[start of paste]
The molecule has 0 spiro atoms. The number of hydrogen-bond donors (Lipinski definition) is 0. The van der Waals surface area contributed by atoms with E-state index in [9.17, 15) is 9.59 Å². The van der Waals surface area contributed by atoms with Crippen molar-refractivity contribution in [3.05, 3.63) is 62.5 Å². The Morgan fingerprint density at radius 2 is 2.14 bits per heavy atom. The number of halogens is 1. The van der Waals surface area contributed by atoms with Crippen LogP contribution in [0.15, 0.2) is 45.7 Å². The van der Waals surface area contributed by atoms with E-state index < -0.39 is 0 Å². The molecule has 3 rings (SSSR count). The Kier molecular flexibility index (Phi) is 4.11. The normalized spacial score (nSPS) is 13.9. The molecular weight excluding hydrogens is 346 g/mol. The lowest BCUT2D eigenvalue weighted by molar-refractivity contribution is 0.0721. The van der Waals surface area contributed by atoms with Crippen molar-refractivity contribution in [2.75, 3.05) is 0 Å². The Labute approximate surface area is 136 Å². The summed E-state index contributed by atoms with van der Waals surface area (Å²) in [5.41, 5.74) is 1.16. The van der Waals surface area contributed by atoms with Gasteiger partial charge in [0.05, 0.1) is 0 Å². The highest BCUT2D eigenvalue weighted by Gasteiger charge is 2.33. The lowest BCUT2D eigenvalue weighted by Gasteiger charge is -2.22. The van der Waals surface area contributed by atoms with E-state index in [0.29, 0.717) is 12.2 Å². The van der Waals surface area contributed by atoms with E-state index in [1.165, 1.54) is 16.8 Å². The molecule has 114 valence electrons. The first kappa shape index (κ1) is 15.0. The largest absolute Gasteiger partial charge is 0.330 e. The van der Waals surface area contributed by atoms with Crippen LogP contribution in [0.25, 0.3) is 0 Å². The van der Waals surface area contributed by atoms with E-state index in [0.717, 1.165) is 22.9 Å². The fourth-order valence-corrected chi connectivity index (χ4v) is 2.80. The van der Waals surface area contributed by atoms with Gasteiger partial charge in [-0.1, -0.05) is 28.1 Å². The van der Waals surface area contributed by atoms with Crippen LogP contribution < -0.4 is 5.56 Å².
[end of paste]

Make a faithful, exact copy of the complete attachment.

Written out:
The molecule has 0 spiro atoms. The number of hydrogen-bond donors (Lipinski definition) is 0. The van der Waals surface area contributed by atoms with E-state index in [9.17, 15) is 9.59 Å². The van der Waals surface area contributed by atoms with Crippen molar-refractivity contribution in [3.05, 3.63) is 62.5 Å². The Morgan fingerprint density at radius 2 is 2.14 bits per heavy atom. The number of halogens is 1. The van der Waals surface area contributed by atoms with Crippen LogP contribution in [0.15, 0.2) is 45.7 Å². The van der Waals surface area contributed by atoms with E-state index < -0.39 is 0 Å². The molecule has 3 rings (SSSR count). The Kier molecular flexibility index (Phi) is 4.11. The normalized spacial score (nSPS) is 13.9. The molecular weight excluding hydrogens is 346 g/mol. The lowest BCUT2D eigenvalue weighted by molar-refractivity contribution is 0.0721. The van der Waals surface area contributed by atoms with Crippen molar-refractivity contribution in [2.75, 3.05) is 0 Å². The Labute approximate surface area is 136 Å². The summed E-state index contributed by atoms with van der Waals surface area (Å²) in [5.41, 5.74) is 1.16. The van der Waals surface area contributed by atoms with Gasteiger partial charge in [0.05, 0.1) is 0 Å². The highest BCUT2D eigenvalue weighted by Gasteiger charge is 2.33. The lowest BCUT2D eigenvalue weighted by Gasteiger charge is -2.22. The van der Waals surface area contributed by atoms with E-state index in [0.29, 0.717) is 12.2 Å². The van der Waals surface area contributed by atoms with E-state index in [1.165, 1.54) is 16.8 Å². The molecule has 114 valence electrons. The first kappa shape index (κ1) is 15.0. The largest absolute Gasteiger partial charge is 0.330 e. The van der Waals surface area contributed by atoms with Crippen LogP contribution in [0.25, 0.3) is 0 Å². The van der Waals surface area contributed by atoms with E-state index in [0.717, 1.165) is 22.9 Å². The fourth-order valence-corrected chi connectivity index (χ4v) is 2.80. The van der Waals surface area contributed by atoms with Gasteiger partial charge in [-0.1, -0.05) is 28.1 Å². The van der Waals surface area contributed by atoms with Crippen LogP contribution < -0.4 is 5.56 Å².